Why Do American-Born Players Dominate List of Most Popular MLB Jerseys?

Kyle Koster
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Yesterday the list of the best-selling Major League Baseball player jerseys this season was released. Kris Bryant of the Chicago Cubs was at the top, becoming the first rookie and youngest player to have the most popular jersey since MLB started tracking sales in 2010. Madison Bumgarner and Buster Posey of the San Francisco Giants were second and third, respectively.

Here’s the full list.

One thing that jumps out is the stranglehold white, American-born players have on the top. Andrew McCutchen is the only player of color to crack the top 10. The first Latin player doesn’t appear until David Ortiz at 14. This is not reflective of Major League Baseball’s demographics.

In 2015, Latinos accounted for 29.3 of the player pool while African Americans accounted for 8.3 percent.

A surprising recent study revealing 87 percent of bench-clearing incidents in baseball over the past five years have involved players from different ethnic backgrounds led many to wonder if there’s a deep cultural gulf on the field.  This look at fans’ purchasing habits raises questions if there’s a similar disconnect between those who play the game and those who pay to watch it.

There are several factors at play here.

First, there’s general skill and star power. More people want a Mike Trout jersey than an Erick Aybar jersey. The face of a franchise is going to outsell a middle reliever. But of the top 20 hitters in WAR this season (according to baseball reference), five are minority American-born players and three are Latin. None of those eight are in the top 20 in sales. Conversely, six of the top 12 remaining American-born players in WAR are on this list.

Market size is another consideration. Seventy-five percent of players represented play in major markets (McCutchen, Josh Donaldson, Todd Frazier, Carlos Correa and Felix Hernandez are the remaining five). The New York Mets (Matt Harvey, Jacob deGrom, Noah Syndergaard) are flush with young American talent. David Wright is the captain and most popular player. The same with marquee players in Washington (Bryce Harper), Chicago (Bryant and Anthony Rizzo) and Los Angeles (Trout and Clayton Kershaw).

The question becomes: is this merely a coincidence? Or is it a byproduct of how deep-pocketed organizations acquire young talent as opposed to the way penny-pinchers like the Houston Astros go about it?

Additionally, a player’s newness to his team and likelihood to be a long-term member play a role. Bryant’s top-seller status makes sense in this light. As a rookie and perceived building block for the future he has an advantage over, say, Yadier Molina, who has been with the St. Louis Cardinals since 2004. As with David Ortiz, most Molina fans who would buy a jersey of their beloved player have already bought one. We’ve seen this same phenomenon in NFL merchandise sales, where in the past, Russell Wilson, Colin Kaepernick, and Robert Griffin III have been ahead of established veterans like Tom Brady and Aaron Rodgers for short periods of time.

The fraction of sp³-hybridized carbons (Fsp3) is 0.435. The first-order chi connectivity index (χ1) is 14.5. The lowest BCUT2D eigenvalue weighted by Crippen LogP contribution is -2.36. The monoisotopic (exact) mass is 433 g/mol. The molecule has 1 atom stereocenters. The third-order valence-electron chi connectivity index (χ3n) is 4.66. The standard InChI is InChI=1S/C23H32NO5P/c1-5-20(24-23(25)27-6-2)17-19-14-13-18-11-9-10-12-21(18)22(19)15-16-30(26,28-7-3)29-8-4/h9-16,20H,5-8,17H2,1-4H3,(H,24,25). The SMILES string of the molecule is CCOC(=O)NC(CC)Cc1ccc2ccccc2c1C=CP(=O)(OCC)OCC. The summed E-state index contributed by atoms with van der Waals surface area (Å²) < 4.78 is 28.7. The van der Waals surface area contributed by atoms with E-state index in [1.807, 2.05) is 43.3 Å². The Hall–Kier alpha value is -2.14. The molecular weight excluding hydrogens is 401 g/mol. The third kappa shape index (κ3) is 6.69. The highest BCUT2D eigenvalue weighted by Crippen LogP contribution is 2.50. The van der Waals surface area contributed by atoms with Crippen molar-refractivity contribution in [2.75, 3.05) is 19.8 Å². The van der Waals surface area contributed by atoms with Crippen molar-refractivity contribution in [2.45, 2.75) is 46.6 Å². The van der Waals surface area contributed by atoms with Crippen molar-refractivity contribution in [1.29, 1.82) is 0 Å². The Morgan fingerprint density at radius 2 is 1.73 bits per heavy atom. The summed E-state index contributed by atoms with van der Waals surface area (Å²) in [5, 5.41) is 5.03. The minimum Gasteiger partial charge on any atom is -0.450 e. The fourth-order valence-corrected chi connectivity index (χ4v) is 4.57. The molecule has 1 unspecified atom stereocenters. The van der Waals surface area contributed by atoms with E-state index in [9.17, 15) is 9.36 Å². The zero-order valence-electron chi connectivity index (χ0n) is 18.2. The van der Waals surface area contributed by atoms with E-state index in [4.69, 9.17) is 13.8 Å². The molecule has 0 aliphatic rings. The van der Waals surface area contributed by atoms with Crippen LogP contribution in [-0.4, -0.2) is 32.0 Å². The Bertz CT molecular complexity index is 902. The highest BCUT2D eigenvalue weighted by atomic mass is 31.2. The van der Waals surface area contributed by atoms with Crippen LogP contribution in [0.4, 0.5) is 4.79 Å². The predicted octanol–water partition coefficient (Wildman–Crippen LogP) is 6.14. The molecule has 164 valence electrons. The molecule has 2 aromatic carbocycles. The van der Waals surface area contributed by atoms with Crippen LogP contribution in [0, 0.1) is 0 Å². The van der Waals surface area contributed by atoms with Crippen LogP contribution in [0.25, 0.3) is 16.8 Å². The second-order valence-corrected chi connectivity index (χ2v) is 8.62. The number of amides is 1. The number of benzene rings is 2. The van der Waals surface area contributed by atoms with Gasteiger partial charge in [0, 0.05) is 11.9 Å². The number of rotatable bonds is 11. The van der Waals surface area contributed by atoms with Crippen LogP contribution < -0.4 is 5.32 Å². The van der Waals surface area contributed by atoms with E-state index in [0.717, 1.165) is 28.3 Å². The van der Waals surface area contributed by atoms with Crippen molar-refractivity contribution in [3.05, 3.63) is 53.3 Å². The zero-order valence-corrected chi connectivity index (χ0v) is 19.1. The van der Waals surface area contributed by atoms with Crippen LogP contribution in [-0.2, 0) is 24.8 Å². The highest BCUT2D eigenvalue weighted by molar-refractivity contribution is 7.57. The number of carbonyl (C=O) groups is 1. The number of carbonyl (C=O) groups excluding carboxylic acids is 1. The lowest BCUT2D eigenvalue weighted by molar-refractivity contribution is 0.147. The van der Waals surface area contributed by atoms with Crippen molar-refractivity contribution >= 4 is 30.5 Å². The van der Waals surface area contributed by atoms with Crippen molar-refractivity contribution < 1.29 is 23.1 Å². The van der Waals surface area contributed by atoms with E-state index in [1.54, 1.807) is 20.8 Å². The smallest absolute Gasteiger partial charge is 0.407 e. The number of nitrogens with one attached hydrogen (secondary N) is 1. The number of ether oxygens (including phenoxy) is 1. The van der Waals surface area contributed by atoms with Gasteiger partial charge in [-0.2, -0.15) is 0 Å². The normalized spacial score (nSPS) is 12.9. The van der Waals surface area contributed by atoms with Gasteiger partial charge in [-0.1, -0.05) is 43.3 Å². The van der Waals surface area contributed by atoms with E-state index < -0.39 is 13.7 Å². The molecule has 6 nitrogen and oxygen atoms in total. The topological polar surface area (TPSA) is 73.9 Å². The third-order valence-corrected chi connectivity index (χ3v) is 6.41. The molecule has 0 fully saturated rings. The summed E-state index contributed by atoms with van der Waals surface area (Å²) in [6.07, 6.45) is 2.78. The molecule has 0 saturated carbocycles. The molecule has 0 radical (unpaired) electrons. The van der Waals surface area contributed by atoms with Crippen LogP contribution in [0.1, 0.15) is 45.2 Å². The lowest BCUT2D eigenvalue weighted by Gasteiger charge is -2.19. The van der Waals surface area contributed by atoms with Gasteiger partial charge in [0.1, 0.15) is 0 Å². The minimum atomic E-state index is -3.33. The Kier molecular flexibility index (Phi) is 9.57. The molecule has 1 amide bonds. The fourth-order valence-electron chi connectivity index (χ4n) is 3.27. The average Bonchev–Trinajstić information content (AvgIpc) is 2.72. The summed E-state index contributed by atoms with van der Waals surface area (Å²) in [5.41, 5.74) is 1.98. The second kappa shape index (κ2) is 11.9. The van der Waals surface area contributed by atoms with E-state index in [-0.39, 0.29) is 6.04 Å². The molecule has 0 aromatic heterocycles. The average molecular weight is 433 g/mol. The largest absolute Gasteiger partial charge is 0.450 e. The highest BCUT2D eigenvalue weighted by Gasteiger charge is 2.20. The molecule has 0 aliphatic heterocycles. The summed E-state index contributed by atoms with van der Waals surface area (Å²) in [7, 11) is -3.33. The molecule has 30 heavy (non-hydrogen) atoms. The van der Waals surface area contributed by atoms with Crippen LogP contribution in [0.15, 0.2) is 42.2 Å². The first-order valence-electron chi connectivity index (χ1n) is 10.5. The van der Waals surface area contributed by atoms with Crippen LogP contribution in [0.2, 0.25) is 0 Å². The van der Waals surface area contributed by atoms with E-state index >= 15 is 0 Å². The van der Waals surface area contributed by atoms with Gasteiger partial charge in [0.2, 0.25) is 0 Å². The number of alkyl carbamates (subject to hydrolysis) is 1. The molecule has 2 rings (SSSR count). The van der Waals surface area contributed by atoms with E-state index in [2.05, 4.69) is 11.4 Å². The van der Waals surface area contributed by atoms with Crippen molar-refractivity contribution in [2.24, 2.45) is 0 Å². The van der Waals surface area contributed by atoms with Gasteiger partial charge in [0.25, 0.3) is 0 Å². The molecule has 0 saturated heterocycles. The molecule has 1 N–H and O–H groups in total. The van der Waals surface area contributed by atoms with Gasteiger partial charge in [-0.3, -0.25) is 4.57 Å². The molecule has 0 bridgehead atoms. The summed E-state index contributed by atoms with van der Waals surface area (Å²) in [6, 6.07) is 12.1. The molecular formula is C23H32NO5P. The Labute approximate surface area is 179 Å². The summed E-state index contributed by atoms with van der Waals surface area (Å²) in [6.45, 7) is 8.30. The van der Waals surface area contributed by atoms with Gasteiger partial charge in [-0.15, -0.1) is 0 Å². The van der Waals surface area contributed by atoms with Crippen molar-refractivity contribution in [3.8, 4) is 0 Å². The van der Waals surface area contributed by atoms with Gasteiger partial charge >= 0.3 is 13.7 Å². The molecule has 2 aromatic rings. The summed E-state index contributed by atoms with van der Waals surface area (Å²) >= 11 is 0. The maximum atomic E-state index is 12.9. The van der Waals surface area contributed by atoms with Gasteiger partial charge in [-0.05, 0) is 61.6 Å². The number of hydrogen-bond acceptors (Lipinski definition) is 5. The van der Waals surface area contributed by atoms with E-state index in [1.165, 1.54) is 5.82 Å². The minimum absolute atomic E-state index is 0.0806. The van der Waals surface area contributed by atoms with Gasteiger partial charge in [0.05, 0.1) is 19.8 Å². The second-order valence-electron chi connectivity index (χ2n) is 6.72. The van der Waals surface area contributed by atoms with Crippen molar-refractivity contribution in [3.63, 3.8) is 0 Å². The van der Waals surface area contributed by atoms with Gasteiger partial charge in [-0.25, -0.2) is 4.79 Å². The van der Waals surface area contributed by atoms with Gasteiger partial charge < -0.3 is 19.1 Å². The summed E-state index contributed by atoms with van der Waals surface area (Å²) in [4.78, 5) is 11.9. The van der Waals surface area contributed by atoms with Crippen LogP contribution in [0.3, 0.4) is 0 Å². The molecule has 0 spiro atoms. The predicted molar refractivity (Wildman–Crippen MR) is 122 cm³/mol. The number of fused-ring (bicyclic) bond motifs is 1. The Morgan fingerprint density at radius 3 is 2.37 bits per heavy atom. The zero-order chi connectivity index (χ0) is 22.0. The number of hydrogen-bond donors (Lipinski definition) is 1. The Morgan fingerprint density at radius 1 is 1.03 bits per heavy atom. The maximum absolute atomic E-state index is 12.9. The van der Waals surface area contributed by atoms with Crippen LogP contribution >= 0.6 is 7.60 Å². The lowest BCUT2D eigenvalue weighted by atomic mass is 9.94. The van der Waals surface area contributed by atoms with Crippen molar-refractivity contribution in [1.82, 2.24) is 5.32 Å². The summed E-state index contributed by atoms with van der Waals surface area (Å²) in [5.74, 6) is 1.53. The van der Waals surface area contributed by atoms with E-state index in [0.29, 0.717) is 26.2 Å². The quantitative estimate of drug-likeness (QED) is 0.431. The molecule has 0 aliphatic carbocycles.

Perhaps most importantly, and harder to quantify is human beings’ proclivity to identify with those who look like them. In 2013, baseball television viewership was overwhelmingly white (83 percent). Major League Baseball has allocated significant resources toward expanding the game across racial lines. It’s possible the latest jersey data shows that’s not working. It’s possible it doesn’t.

The disparity doesn’t appear as striking when you look at the past few seasons.

Last year’s top-sellers after the All-Star break looks much different, and more consistent with the overall racial makeup of MLB.

As does the first half of 2013. The breakdown for 2011, however, shows a similar trend to the one currently occurring.

Cyclical or indicative of something more, it’s hard not to notice. Especially in light of Bud Norris’ comments and the recent conversation about race in baseball.

Time will tell if there’s truly something to this or if it’s a non-story. My gut says it’s the latter — and will bear out that way  –when next year’s information comes out.

 

 

 

 

 

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